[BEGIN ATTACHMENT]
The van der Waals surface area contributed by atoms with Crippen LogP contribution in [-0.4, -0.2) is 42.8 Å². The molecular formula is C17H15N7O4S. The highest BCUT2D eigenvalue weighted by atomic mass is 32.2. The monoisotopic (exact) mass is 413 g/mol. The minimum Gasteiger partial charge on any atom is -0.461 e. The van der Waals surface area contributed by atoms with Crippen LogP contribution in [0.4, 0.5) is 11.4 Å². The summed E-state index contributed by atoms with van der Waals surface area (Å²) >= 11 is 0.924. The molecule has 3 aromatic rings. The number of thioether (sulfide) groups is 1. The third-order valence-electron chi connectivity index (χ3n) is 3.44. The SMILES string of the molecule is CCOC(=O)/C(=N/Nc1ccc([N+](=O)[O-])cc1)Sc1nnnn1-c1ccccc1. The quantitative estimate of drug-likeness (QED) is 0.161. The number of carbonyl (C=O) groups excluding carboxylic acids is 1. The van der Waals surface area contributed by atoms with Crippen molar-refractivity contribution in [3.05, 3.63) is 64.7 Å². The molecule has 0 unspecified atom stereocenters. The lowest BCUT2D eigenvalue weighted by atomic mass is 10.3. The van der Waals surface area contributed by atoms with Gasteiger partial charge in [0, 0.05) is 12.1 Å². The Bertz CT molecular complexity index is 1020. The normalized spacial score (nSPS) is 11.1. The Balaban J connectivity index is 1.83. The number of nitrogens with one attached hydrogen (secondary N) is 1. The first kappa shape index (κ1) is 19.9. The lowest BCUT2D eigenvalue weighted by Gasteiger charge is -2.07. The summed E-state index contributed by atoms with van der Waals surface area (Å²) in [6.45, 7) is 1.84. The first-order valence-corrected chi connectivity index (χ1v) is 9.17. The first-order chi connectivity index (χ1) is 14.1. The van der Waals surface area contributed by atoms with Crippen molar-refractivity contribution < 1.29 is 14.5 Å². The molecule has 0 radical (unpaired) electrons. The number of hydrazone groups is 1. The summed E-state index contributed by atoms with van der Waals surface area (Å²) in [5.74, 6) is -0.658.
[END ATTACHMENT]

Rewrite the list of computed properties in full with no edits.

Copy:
The van der Waals surface area contributed by atoms with Crippen LogP contribution in [-0.4, -0.2) is 42.8 Å². The molecular formula is C17H15N7O4S. The highest BCUT2D eigenvalue weighted by atomic mass is 32.2. The monoisotopic (exact) mass is 413 g/mol. The minimum Gasteiger partial charge on any atom is -0.461 e. The van der Waals surface area contributed by atoms with Crippen LogP contribution in [0.4, 0.5) is 11.4 Å². The summed E-state index contributed by atoms with van der Waals surface area (Å²) >= 11 is 0.924. The molecule has 3 aromatic rings. The number of thioether (sulfide) groups is 1. The third-order valence-electron chi connectivity index (χ3n) is 3.44. The SMILES string of the molecule is CCOC(=O)/C(=N/Nc1ccc([N+](=O)[O-])cc1)Sc1nnnn1-c1ccccc1. The quantitative estimate of drug-likeness (QED) is 0.161. The number of carbonyl (C=O) groups excluding carboxylic acids is 1. The van der Waals surface area contributed by atoms with Crippen molar-refractivity contribution in [3.05, 3.63) is 64.7 Å². The molecule has 0 unspecified atom stereocenters. The lowest BCUT2D eigenvalue weighted by atomic mass is 10.3. The van der Waals surface area contributed by atoms with Gasteiger partial charge in [0, 0.05) is 12.1 Å². The Bertz CT molecular complexity index is 1020. The normalized spacial score (nSPS) is 11.1. The Balaban J connectivity index is 1.83. The number of nitrogens with one attached hydrogen (secondary N) is 1. The first kappa shape index (κ1) is 19.9. The lowest BCUT2D eigenvalue weighted by Gasteiger charge is -2.07. The summed E-state index contributed by atoms with van der Waals surface area (Å²) in [6.45, 7) is 1.84. The first-order valence-corrected chi connectivity index (χ1v) is 9.17. The first-order chi connectivity index (χ1) is 14.1. The van der Waals surface area contributed by atoms with Crippen molar-refractivity contribution < 1.29 is 14.5 Å². The molecule has 0 radical (unpaired) electrons. The number of hydrazone groups is 1. The summed E-state index contributed by atoms with van der Waals surface area (Å²) in [5.74, 6) is -0.658.